Upstream nitrogen availability determines the Microcystis salt tolerance and influences microcystins release in brackish water

Xinlu Li, Lei Li, Yingying Huang, Haipeng Wu, Shiwen Sheng, Xinran Jiang, Xuechu Chen, Ilia Ostrovsky

Research output: Contribution to journalArticlepeer-review


The occurrence of large Microcystis biomass in brackish waters is primarily caused by its downward transportation from the upstream freshwater lakes and reservoirs through rivers rather than due to in situ bloom formation. Factors that determine the survival of freshwater cyanobacteria in brackish waters have not been well investigated. Here, we studied the spatiotemporal variability of inorganic nitrogen in an upstream lake and conducted laboratory and in-situ experiments to assess the role of nitrogen availability on the salt tolerance of Microcystis and the release of microcystins. A series of field experiments were carried out during bloom seasons to evaluate the salt tolerance of natural Microcystis colonies. The salt tolerance threshold varied from 7 to 17 and showed a positive relationship with intracellular carbohydrate content and a negative relationship with nitrogen availability in water. In August when upstream nitrogen availability was lower, the Microcystis colonies could maintain their biomass even after a sudden increase in salinity from 4 to 10. Laboratory-cultivated Microcystis that accumulated higher carbohydrate content at lower nitrogen availability showed better cell survival at higher salinity. The sharp release of microcystins into the surrounding water occurred when salinity exceeded the salt tolerance threshold of the Microcystis. Thus, Microcystis with higher salt tolerance can accumulate more toxins in cells. The obtained results suggest that the cell survival and toxin concentration in brackish waters depend on the physiological properties of Microcystis formed in the upstream waters. Thus, the life history of Microcystis in upstream waters could have a significant impact on its salt tolerance in downstream brackish waters, where the ecological risk of the salt-tolerant Microcystis requires special and careful management in summer at low nitrogen availability.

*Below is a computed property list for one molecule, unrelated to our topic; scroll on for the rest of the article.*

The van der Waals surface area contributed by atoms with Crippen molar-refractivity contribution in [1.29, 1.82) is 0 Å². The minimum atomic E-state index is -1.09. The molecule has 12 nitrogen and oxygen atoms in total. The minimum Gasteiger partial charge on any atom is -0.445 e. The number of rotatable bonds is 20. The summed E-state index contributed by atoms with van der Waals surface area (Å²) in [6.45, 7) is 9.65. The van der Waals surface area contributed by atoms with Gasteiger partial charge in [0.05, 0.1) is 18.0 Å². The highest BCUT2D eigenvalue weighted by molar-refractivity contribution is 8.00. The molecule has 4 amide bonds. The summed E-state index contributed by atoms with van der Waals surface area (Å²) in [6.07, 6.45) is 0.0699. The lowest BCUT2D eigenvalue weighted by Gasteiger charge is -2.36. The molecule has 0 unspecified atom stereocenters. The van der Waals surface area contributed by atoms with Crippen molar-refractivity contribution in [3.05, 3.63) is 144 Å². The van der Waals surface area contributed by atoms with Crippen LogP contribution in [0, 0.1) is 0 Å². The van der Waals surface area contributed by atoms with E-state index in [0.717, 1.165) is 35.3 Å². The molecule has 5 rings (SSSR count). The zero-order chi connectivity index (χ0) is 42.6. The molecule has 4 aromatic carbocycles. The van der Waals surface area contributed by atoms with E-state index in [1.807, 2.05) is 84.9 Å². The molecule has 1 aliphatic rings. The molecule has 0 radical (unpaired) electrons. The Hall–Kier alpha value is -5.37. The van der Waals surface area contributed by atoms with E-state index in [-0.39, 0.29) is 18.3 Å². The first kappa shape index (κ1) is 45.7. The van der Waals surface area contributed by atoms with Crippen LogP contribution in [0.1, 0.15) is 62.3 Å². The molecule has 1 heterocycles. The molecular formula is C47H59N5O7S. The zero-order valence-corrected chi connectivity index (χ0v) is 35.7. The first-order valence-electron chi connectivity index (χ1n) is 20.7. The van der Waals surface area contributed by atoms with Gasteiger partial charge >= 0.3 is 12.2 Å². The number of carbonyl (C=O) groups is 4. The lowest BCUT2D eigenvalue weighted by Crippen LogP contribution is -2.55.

Original languageEnglish
Article number121213
JournalWater Research
StatePublished - 15 Mar 2024
Externally publishedYes

Bibliographical note

Publisher Copyright:
© 2024


  • Brackish water
  • Microcystis blooms
  • Nitrogen availability
  • Salt tolerance

ASJC Scopus subject areas

  • Environmental Engineering
  • Civil and Structural Engineering
  • Ecological Modeling
  • Water Science and Technology
  • Waste Management and Disposal
  • Pollution


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